There are some spices and some sweetness from amber but they are mostly in the background.
    Something that I really love about the scent is the balance of the notes. just masterfully done by Tom Ford.
    In the mid and base I can smell a beautiful creamy sandalwood mixed with some oud and rosewood.
    Longevity is great and projection is good.
    It's not something very unique and different but amazing quality and great balance of the notes is the reason why you're paying this price.

    23 December, 2013

    jjmoney's avatar

    Canada Canada

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    I really like this juice. It stood out from an "oud notes" sampler pack and I kept coming back to it, now I am applying it regularly. I have purchased a decant now and will likely work my way up to a full bottle. I may experiment with spiking this with oud oil as well.

    It works good on my skin. It's a little powdery/astringent on the opening, but I keep picking up great notes of amber, tonka?, vanilla?, spicy earthy oils, etc as it wears on. Longevity isn't huge, but the drydown is great and that to me is what's important.

    I wouldn't hesitate to recommend a sample for anyone that is interested in the published scent notes of this fragrance.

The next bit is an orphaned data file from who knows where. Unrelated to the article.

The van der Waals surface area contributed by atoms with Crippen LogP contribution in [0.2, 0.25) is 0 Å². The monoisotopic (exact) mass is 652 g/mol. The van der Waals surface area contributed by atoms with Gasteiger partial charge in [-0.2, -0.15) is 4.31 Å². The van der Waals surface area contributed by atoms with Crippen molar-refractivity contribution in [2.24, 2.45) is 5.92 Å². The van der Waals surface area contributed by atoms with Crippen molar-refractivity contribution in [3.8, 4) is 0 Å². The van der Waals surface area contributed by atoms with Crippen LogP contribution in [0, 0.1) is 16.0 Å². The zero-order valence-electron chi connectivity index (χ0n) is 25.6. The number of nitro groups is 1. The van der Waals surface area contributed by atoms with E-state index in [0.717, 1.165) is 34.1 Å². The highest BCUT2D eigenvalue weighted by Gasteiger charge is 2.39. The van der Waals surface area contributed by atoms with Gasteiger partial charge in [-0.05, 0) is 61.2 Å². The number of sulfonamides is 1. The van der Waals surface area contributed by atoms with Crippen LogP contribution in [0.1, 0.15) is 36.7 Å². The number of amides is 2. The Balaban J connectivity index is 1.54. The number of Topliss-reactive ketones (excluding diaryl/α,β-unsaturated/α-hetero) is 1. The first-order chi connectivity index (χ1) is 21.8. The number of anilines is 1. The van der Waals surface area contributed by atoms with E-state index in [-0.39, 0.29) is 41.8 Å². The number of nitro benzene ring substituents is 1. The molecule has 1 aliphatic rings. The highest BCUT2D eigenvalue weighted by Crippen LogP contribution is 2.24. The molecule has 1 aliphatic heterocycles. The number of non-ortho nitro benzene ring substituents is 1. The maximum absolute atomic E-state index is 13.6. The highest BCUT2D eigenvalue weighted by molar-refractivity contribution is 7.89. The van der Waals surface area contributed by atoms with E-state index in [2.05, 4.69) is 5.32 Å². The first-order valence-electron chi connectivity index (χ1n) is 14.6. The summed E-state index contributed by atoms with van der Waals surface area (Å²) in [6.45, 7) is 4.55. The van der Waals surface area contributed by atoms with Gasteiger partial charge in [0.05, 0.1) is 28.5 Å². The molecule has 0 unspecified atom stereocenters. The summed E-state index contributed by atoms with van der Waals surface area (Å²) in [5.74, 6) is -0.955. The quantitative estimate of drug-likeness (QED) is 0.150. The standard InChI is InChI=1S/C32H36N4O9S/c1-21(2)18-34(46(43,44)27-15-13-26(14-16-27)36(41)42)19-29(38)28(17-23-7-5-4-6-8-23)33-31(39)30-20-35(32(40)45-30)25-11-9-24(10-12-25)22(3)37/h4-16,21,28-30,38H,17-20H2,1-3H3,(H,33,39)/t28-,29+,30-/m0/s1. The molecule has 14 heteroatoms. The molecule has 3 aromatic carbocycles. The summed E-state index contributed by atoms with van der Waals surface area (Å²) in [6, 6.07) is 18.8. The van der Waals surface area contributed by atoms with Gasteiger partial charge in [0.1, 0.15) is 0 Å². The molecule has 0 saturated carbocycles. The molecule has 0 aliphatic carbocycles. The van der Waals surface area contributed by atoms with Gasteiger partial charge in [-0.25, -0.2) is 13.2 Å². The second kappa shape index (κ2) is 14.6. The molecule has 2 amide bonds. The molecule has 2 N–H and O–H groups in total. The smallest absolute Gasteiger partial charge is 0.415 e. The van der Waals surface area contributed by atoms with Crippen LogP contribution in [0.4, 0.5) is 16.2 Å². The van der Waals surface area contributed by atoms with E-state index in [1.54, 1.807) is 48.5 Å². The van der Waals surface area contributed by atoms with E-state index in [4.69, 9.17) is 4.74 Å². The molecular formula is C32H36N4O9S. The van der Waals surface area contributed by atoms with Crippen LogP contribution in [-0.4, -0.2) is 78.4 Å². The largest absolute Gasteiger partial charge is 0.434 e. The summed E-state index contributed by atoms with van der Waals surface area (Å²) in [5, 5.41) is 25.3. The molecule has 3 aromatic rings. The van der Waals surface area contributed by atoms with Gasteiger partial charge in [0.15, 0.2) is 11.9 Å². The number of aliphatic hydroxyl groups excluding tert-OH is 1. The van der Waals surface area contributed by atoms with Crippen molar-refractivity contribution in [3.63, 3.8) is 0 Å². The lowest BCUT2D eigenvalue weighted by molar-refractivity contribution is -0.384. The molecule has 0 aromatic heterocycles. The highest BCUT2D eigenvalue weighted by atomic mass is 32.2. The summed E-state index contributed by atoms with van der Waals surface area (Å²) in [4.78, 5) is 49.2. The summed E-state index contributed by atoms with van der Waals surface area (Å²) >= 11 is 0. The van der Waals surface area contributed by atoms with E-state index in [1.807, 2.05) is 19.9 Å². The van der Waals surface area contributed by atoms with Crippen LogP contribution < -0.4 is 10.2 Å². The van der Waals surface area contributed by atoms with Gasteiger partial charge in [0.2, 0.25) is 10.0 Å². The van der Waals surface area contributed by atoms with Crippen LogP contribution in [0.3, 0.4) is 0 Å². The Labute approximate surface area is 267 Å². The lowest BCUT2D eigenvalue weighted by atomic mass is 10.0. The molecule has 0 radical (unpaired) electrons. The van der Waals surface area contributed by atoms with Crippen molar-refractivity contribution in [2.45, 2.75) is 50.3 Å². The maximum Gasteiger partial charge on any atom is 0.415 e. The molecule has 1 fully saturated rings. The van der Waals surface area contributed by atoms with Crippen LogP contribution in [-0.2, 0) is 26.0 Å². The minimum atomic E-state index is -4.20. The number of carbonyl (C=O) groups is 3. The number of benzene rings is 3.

05 December, 2013

    Eugene Tooms's avatar



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    Terrific - Tom Ford's masterpiece

    I bought this in Saks Fifth Avenue in Santa Barbara, CA, having tried it at the airport on my way over from Europe on a business trip. "Wow", is the word I'd pick if I had to choose just one to describe this.

    It's rich, dark, complex, masculine, redolent of classiness and intrigue. The opening is beautifully smooth and Oud Wood soon develops a slightly sweet, warm middle age like a hug in an autumn forest. Funnily enough I don't get much in the way of oud from this; it's present but subtle, in a similar way to Maison Francis Kurkdjian's Oud. I sense more of the creaminess of the tonka bean and the fresh-cut sandalwood than the oud, but everything's so harmonious, yet maintaining complexity, that you don't really miss the oud, and there's none of the skankiness that you get with some ouds.

    This is now by far my favourite fragrance ever. It works perfectly on my skin and suits my style perfectly. Longevity I'm finding good, sillage perfect (not so strong that it knocks people out, but enough to attract compliments). Price is certainly high, but a little goes a long way. Tom Ford Oud Wood is an absolute knockout!

    Pros: Exquisite, complex scent
    Cons: None that I can think of"

    18 September, 2013

    RichNTacoma's avatar

    United States United States

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    Just not for me

    It is a scent that I would describe as "interesting." Sadly, that is not how I wish to smell. My least favorite Tom Ford that I have tried.

    29 August, 2013

    N504jb's avatar



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    Oud: Inside the numbers

    I'm always interested in a breakdown of the numbers (ratings) for a fragrance and generally start with the "one-star" reviews--which are basically, in my opinion, difficult to comprehend. The most-common complaints are longevity and price which are objective and the perception a scent has for the person wearing it, which is subjective, since scents directly influence the libric system which does not process the same sensory input in each of us in an identical way.